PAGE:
While social platforms facilitate the creation of new influencers, with huge followings in their own right, there’s still a lot to be said for the lure of classic rock stars and movie heroes to help bring in audiences and spark interest in social apps.

YouTube is leaning into that this week, by partnering with musician Ed Sheeran to host previews of his latest songs exclusively in YouTube Shorts clips.

The initiative will see YouTube Shorts users get access to 14 new Ed Sheeran tracks ahead of their official release (on October 29th), while Shorts users will also be able to create their own #SheeranShorts takes for every track.

Which will no doubt bring a lot of Ed Sheeran fans to Shorts, and spark more interest in the option. YouTube notes that Sheeran is one of the top 10 most-subscribed-to artists on the platform (at 49.1m subscribers), and the expanded campaign seems like a good way to help maximize interest in YouTube’s TikTok-like option – which, ideally, will also help it keep users from switching across to TikTok instead.

Interestingly, TikTok is also using celebrities in its latest promo campaign, with The Rock and Heidi Montag taking part in its ‘Discover My World’ push.

@tiktok A little extra time can go a long way. Discover different worlds with longer videos on TikTok ???? #DiscoverMyWorld ♬ original sound – TikTok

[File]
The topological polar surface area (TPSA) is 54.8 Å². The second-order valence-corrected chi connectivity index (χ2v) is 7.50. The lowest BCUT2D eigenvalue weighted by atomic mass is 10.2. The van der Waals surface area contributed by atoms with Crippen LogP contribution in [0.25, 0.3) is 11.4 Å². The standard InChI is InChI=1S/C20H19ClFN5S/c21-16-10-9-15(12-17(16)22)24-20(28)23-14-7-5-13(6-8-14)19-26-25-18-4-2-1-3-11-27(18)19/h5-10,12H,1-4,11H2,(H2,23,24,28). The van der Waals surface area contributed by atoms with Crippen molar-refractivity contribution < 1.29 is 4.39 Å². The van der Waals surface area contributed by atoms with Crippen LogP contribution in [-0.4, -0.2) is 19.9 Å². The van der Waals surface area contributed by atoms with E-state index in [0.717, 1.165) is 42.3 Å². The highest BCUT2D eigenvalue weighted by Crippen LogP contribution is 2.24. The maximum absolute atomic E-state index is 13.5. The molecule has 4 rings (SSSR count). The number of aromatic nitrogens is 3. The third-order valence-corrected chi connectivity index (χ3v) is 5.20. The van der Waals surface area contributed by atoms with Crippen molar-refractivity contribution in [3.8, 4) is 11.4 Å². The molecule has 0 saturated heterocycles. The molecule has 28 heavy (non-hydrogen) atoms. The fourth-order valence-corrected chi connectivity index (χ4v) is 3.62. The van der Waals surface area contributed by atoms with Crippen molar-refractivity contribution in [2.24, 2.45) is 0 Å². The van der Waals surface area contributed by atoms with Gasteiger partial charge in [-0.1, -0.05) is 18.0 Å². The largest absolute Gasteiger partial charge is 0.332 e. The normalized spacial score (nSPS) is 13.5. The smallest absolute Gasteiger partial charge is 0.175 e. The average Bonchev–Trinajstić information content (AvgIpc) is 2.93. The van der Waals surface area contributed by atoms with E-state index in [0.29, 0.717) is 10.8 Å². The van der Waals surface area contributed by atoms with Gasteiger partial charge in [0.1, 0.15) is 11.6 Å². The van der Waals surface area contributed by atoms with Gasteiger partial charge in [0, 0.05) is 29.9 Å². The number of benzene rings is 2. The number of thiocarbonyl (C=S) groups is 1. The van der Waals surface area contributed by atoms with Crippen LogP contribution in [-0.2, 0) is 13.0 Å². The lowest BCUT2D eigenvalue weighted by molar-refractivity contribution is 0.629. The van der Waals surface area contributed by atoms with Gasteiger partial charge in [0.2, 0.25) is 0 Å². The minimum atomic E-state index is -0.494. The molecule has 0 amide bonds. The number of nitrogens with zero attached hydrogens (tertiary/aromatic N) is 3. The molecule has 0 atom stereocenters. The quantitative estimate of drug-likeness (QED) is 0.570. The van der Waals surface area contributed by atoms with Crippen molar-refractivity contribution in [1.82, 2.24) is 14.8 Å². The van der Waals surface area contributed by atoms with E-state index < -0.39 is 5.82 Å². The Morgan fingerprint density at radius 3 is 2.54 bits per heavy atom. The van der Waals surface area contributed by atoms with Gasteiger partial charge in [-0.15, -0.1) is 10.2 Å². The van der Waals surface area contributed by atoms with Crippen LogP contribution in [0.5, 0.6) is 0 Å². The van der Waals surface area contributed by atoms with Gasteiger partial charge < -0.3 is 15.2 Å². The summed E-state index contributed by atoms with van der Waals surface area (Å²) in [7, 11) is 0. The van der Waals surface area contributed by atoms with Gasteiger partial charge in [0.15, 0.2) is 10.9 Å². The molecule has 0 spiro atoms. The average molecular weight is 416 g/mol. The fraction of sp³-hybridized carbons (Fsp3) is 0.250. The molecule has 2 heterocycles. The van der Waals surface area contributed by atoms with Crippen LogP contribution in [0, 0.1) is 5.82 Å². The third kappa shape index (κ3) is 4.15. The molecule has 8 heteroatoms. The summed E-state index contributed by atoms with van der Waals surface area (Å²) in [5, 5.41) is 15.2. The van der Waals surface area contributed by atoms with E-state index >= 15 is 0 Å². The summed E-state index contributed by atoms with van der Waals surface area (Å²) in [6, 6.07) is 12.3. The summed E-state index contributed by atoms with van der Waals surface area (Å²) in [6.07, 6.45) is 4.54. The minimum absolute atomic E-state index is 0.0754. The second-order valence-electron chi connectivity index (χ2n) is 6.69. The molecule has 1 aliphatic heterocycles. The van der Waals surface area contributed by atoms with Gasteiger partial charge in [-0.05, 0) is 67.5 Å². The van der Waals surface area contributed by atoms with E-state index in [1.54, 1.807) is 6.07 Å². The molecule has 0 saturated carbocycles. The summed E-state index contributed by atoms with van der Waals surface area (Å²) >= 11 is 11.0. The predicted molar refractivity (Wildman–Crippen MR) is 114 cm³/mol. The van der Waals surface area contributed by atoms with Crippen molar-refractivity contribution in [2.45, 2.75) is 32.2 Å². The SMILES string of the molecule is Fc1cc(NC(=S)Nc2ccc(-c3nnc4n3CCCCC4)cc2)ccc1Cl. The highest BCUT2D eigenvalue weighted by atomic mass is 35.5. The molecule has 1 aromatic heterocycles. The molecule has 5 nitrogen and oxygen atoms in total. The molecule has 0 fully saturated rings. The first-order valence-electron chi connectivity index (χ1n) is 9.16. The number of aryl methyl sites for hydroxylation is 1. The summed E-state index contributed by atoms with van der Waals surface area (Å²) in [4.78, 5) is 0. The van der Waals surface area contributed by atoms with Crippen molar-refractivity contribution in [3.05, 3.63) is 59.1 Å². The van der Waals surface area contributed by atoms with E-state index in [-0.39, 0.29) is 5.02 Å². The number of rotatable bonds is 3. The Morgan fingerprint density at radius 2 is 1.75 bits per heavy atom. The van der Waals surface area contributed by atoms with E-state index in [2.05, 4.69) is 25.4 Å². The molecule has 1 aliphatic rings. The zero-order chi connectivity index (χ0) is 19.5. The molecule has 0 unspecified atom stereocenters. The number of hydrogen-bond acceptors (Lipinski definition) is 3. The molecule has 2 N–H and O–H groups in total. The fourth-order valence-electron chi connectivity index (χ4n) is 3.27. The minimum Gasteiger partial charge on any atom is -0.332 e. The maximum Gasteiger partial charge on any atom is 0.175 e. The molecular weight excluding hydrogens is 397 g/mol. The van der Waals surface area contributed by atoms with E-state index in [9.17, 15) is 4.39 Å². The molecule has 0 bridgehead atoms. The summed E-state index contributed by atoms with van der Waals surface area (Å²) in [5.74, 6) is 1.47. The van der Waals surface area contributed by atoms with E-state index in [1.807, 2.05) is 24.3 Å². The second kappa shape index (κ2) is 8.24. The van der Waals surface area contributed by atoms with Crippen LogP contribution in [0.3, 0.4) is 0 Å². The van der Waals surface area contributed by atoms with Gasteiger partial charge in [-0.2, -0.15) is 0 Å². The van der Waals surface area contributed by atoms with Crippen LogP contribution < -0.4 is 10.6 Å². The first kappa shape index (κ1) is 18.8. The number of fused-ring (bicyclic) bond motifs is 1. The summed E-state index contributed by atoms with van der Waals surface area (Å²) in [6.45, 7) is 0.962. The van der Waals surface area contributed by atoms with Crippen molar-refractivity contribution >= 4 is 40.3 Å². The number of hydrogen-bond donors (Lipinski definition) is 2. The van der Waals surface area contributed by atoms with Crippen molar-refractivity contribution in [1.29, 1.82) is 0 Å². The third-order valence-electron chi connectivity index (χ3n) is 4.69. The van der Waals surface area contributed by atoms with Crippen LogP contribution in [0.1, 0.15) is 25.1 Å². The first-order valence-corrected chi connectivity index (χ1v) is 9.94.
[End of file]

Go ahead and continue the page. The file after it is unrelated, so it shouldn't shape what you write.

Again, there’s a lot to be said for the lure of big name stars, and while building a sustainable, beneficial creator ecosystem is also key to platform growth, these new campaigns will no doubt hold appeal with the millions of respective fans of these high profile users.

Will that help to boost interest in YouTube Shorts over the longer term? It’s hard to say whether Shorts has a place on YouTube specifically, but YouTube says that Shorts is already generating 6.5 billion daily views, and growing quickly in several markets.

Maybe that will ensure that YouTube maintains its lead as the key online video platform of choice, while the platform’s advanced monetization structure for creators will also ensure that it’s well-positioned to capitalize on the new wave of creators that are seeking to maximize their revenue potential.

TikTok, too, is developing its own incentive programs, geared around eCommerce, but right now, YouTube is the leading platform for earnings, and could remain that way for some time.

That, YouTube will be hoping, is where it can beat out TikTok, by providing a more complete monetization pathway for creators. And if it can provide a viable TikTok alternative in Shorts, by building its audience, that could also add to the platform’s ongoing appeal.



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